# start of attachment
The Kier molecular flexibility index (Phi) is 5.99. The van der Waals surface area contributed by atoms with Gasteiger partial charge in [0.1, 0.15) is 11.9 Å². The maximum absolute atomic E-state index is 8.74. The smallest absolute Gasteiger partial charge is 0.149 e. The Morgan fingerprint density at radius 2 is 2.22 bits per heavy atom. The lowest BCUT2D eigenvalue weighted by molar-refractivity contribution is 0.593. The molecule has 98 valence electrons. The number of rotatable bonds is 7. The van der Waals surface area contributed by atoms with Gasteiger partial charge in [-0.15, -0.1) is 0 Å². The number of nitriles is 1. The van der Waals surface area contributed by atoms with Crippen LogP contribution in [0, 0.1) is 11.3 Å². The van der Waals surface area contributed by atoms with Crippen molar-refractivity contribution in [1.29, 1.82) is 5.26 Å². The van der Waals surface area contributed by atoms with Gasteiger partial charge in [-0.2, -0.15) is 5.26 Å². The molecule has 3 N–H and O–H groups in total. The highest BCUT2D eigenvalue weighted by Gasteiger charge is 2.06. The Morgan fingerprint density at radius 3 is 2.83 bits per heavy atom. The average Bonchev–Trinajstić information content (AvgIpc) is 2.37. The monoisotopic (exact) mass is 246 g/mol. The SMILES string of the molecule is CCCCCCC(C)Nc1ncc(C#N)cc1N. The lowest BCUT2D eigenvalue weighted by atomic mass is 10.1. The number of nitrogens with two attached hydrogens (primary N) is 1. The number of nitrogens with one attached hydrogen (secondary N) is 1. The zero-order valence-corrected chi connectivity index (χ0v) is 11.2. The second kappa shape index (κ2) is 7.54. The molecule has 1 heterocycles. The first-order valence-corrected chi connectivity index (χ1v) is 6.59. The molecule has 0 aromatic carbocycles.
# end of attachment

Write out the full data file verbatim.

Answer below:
The Kier molecular flexibility index (Phi) is 5.99. The van der Waals surface area contributed by atoms with Gasteiger partial charge in [0.1, 0.15) is 11.9 Å². The maximum absolute atomic E-state index is 8.74. The smallest absolute Gasteiger partial charge is 0.149 e. The Morgan fingerprint density at radius 2 is 2.22 bits per heavy atom. The lowest BCUT2D eigenvalue weighted by molar-refractivity contribution is 0.593. The molecule has 98 valence electrons. The number of rotatable bonds is 7. The van der Waals surface area contributed by atoms with Gasteiger partial charge in [-0.15, -0.1) is 0 Å². The number of nitriles is 1. The van der Waals surface area contributed by atoms with Crippen LogP contribution in [0, 0.1) is 11.3 Å². The van der Waals surface area contributed by atoms with Crippen molar-refractivity contribution in [1.29, 1.82) is 5.26 Å². The van der Waals surface area contributed by atoms with Gasteiger partial charge in [-0.2, -0.15) is 5.26 Å². The molecule has 3 N–H and O–H groups in total. The highest BCUT2D eigenvalue weighted by Gasteiger charge is 2.06. The Morgan fingerprint density at radius 3 is 2.83 bits per heavy atom. The average Bonchev–Trinajstić information content (AvgIpc) is 2.37. The monoisotopic (exact) mass is 246 g/mol. The SMILES string of the molecule is CCCCCCC(C)Nc1ncc(C#N)cc1N. The lowest BCUT2D eigenvalue weighted by atomic mass is 10.1. The number of nitrogens with two attached hydrogens (primary N) is 1. The number of nitrogens with one attached hydrogen (secondary N) is 1. The zero-order valence-corrected chi connectivity index (χ0v) is 11.2. The second kappa shape index (κ2) is 7.54. The molecule has 1 heterocycles. The first-order valence-corrected chi connectivity index (χ1v) is 6.59. The molecule has 0 aromatic carbocycles.